Do You Come From a Land Down Under?

Ever since watching the classic MK+A movie Our Lips Are Sealed (has anyone else ever seen this?), going to THE land down under has been on the top of my bucket list. I mean, who doesn’t want to go surfing with kangaroos and eat vegemite sandwiches with Men at Work? Even if literally everything in Australia is trying to kill you. So mom and dad and I popped on down. under.

Fortunately I haven’t had too many close calls with the nasty animals (we did see a snake while strolling down our first trail – but we high tailed it outta there and didn’t find out if he was nasty or not). But I DID get to see most of the legendary strange furry Aussie mates. We saw loads of wallabys and kangaroos, even some on a beach (not surfing though). Koalas galore, even one that MOVED, which they practically never do! Saw that kookaburra sittin’ in the old gum tree, an emu, and even a handful of…llamas?


While we faced no danger from the native fauna, the flora was going up in flames all over the driest inhabited continent. We saw some pretty serious dark smoke as we were driving by one of the biggest fires in the area, but the smoke is so thick that it is impacting visibility and breathing all over New South Wales. Although not helped by the severe drought across much of Australia, the fires are mostly natural and a necessary part of maintaining the ecosystem here… but those poor koalas didn’t stand a chance.


The drought has negatively impacted the sea turtles, as I learned on my visit to the Mon Repos turtle center near Bundaburg. The sand is so dry, they sometimes can’t build their nesting burrows and give up in frustration. Also because it has been so hot, most of the turtles are being born female since incubation temperature determines sex. This has biologists concerned about the long-term viability of turtle species, if there are a lack of breeding pairs. Yay global warming. Thank god good ole Bundy produces the most famous rum in Oz… so you can drink away your worries.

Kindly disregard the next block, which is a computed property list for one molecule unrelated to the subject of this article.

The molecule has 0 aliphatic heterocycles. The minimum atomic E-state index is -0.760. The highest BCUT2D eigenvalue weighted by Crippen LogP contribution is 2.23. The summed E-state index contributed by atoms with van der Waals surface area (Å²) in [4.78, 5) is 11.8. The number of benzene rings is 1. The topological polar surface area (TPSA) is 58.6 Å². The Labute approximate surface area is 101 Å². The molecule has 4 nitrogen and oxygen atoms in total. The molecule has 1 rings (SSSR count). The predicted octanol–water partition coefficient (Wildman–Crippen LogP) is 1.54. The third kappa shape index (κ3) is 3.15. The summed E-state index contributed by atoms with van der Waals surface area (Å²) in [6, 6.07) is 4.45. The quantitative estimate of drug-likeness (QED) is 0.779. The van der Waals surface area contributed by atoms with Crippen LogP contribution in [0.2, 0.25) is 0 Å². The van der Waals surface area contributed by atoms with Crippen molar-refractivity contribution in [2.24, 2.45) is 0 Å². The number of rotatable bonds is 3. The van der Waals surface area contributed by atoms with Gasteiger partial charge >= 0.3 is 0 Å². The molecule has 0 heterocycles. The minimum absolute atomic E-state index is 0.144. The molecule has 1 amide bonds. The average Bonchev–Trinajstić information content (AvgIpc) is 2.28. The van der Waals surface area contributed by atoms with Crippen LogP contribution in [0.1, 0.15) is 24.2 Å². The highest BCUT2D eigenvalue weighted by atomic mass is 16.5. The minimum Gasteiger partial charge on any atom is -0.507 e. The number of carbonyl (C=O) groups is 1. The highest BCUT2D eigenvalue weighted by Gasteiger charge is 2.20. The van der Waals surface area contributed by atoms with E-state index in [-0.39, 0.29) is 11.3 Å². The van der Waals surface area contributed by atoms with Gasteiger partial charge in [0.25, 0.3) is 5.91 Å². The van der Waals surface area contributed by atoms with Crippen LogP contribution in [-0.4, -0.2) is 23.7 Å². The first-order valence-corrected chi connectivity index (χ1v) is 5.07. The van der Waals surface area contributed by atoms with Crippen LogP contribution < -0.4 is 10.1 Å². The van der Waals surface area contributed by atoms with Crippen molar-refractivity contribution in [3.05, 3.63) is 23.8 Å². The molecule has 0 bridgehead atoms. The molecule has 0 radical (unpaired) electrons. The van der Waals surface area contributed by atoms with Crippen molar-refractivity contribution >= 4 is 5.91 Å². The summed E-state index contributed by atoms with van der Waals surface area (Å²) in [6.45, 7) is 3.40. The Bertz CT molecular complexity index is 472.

Speaking of hot (check that smooth transition there), I have also been out to the red hot center of Australia. I made the pilgrimage, like many tourists do, out to the middle of nowhere to see Uluru. The sun was sweltering, the flies were miserably annoying… but the desert was spectacular. It was surprisingly green out there, and the colors of sunset and sunrise were incredible. There are actually a few other large monoliths in the area, which I didn’t know – some even bigger and wilder looking than Uluru.


I reckon Uluru just played a bigger role in the creation myths of the local indigenous folks. It is considered a sacred site (which is why you are no longer allowed to climb it), and like a holy text it tells the story of some of the most important cultural myths and legends. It also served as an important gathering site for the Anangu people, where they would meet to pray, share stories, and instruct the next generation on how to survive in the desert. Cave paintings 5000 years old present the lessons for us to see today.


Most recently, I have been kicking it in small-town Oz. Friends of mine I met in Antarctica (seriously, who says that) bought a country tavern and are running a super charming little local bar. It’s all very chummy and Cheers like (there’s even a Norm!). For a couple days I hung out at the bar, had some good food and drink, and took a country bike ride (I can still ride a bike… sorta). We had live music one day and fire action on the mountain the next.


It’s been such an amazing couple of weeks, and it was so great hanging with some beloved locals. There have been too many highlights to even count. I’ll keep’em coming in the next one.


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